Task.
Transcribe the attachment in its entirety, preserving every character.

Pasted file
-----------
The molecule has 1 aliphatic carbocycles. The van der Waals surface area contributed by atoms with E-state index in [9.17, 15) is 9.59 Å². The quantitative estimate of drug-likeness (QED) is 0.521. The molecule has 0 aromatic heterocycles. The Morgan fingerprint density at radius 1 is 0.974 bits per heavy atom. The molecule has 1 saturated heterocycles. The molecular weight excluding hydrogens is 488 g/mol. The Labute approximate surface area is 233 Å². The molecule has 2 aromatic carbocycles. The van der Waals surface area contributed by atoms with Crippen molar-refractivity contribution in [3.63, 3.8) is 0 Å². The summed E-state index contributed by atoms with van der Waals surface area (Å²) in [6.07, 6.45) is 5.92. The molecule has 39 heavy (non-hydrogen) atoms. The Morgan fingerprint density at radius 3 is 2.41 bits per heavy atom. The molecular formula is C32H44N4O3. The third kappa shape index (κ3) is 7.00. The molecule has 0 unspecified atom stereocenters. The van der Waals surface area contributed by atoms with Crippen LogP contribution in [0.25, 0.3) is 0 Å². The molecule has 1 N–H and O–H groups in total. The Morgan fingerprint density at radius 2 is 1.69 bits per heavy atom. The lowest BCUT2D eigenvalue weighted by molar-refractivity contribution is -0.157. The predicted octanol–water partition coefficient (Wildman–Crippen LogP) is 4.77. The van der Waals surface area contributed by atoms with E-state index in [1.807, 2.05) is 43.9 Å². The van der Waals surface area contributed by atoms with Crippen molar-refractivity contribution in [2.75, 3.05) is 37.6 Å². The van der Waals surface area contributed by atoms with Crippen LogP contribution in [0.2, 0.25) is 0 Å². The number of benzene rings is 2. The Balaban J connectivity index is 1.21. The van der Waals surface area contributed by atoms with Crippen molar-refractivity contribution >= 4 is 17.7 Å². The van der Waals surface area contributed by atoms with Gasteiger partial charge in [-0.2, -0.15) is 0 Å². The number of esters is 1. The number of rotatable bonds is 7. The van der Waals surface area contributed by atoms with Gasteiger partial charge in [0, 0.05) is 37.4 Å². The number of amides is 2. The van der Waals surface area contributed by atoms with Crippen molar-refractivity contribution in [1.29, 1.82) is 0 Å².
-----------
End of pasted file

The molecule has 1 aliphatic carbocycles. The van der Waals surface area contributed by atoms with E-state index in [9.17, 15) is 9.59 Å². The quantitative estimate of drug-likeness (QED) is 0.521. The molecule has 0 aromatic heterocycles. The Morgan fingerprint density at radius 1 is 0.974 bits per heavy atom. The molecule has 1 saturated heterocycles. The molecular weight excluding hydrogens is 488 g/mol. The Labute approximate surface area is 233 Å². The molecule has 2 aromatic carbocycles. The van der Waals surface area contributed by atoms with Crippen molar-refractivity contribution in [3.63, 3.8) is 0 Å². The summed E-state index contributed by atoms with van der Waals surface area (Å²) in [6.07, 6.45) is 5.92. The molecule has 39 heavy (non-hydrogen) atoms. The Morgan fingerprint density at radius 3 is 2.41 bits per heavy atom. The molecular formula is C32H44N4O3. The third kappa shape index (κ3) is 7.00. The molecule has 0 unspecified atom stereocenters. The van der Waals surface area contributed by atoms with Crippen LogP contribution in [0.25, 0.3) is 0 Å². The molecule has 1 N–H and O–H groups in total. The Morgan fingerprint density at radius 2 is 1.69 bits per heavy atom. The lowest BCUT2D eigenvalue weighted by molar-refractivity contribution is -0.157. The predicted octanol–water partition coefficient (Wildman–Crippen LogP) is 4.77. The van der Waals surface area contributed by atoms with E-state index in [1.807, 2.05) is 43.9 Å². The van der Waals surface area contributed by atoms with Crippen molar-refractivity contribution in [2.75, 3.05) is 37.6 Å². The van der Waals surface area contributed by atoms with Crippen LogP contribution in [0.2, 0.25) is 0 Å². The number of benzene rings is 2. The Balaban J connectivity index is 1.21. The van der Waals surface area contributed by atoms with Crippen molar-refractivity contribution >= 4 is 17.7 Å². The van der Waals surface area contributed by atoms with Gasteiger partial charge in [-0.2, -0.15) is 0 Å². The number of esters is 1. The number of rotatable bonds is 7. The van der Waals surface area contributed by atoms with Gasteiger partial charge in [0, 0.05) is 37.4 Å². The number of amides is 2. The van der Waals surface area contributed by atoms with Crippen molar-refractivity contribution in [1.29, 1.82) is 0 Å².